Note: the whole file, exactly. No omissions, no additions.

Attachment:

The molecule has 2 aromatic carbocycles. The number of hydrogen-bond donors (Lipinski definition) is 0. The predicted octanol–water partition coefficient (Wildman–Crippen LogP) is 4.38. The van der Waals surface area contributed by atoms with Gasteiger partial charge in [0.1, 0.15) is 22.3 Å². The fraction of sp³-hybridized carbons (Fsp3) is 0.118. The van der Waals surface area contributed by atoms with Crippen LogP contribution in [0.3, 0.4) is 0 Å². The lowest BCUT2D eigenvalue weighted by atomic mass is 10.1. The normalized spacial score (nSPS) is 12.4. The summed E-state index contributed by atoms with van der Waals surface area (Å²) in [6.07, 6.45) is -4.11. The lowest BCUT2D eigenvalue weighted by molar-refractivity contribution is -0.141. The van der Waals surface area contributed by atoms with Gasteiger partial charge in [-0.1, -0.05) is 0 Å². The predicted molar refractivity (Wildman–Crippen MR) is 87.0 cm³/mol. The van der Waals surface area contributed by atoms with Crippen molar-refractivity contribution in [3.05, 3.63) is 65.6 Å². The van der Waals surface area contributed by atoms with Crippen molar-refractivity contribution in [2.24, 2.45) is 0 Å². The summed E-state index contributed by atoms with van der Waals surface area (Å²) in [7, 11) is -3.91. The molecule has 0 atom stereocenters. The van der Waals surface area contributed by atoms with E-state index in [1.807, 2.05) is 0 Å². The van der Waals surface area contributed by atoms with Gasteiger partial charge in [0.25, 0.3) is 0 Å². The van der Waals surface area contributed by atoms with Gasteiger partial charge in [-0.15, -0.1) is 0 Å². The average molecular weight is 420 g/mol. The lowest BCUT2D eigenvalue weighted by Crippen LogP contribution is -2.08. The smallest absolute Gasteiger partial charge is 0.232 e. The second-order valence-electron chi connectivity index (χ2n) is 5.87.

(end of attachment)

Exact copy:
The molecule has 2 aromatic carbocycles. The number of hydrogen-bond donors (Lipinski definition) is 0. The predicted octanol–water partition coefficient (Wildman–Crippen LogP) is 4.38. The van der Waals surface area contributed by atoms with Gasteiger partial charge in [0.1, 0.15) is 22.3 Å². The fraction of sp³-hybridized carbons (Fsp3) is 0.118. The van der Waals surface area contributed by atoms with Crippen LogP contribution in [0.3, 0.4) is 0 Å². The lowest BCUT2D eigenvalue weighted by atomic mass is 10.1. The normalized spacial score (nSPS) is 12.4. The summed E-state index contributed by atoms with van der Waals surface area (Å²) in [6.07, 6.45) is -4.11. The lowest BCUT2D eigenvalue weighted by molar-refractivity contribution is -0.141. The van der Waals surface area contributed by atoms with Gasteiger partial charge in [-0.1, -0.05) is 0 Å². The predicted molar refractivity (Wildman–Crippen MR) is 87.0 cm³/mol. The van der Waals surface area contributed by atoms with Crippen molar-refractivity contribution in [3.05, 3.63) is 65.6 Å². The van der Waals surface area contributed by atoms with Crippen molar-refractivity contribution in [2.24, 2.45) is 0 Å². The summed E-state index contributed by atoms with van der Waals surface area (Å²) in [7, 11) is -3.91. The molecule has 0 atom stereocenters. The van der Waals surface area contributed by atoms with E-state index in [1.807, 2.05) is 0 Å². The van der Waals surface area contributed by atoms with Gasteiger partial charge in [0.25, 0.3) is 0 Å². The van der Waals surface area contributed by atoms with Gasteiger partial charge in [-0.15, -0.1) is 0 Å². The average molecular weight is 420 g/mol. The lowest BCUT2D eigenvalue weighted by Crippen LogP contribution is -2.08. The smallest absolute Gasteiger partial charge is 0.232 e. The second-order valence-electron chi connectivity index (χ2n) is 5.87.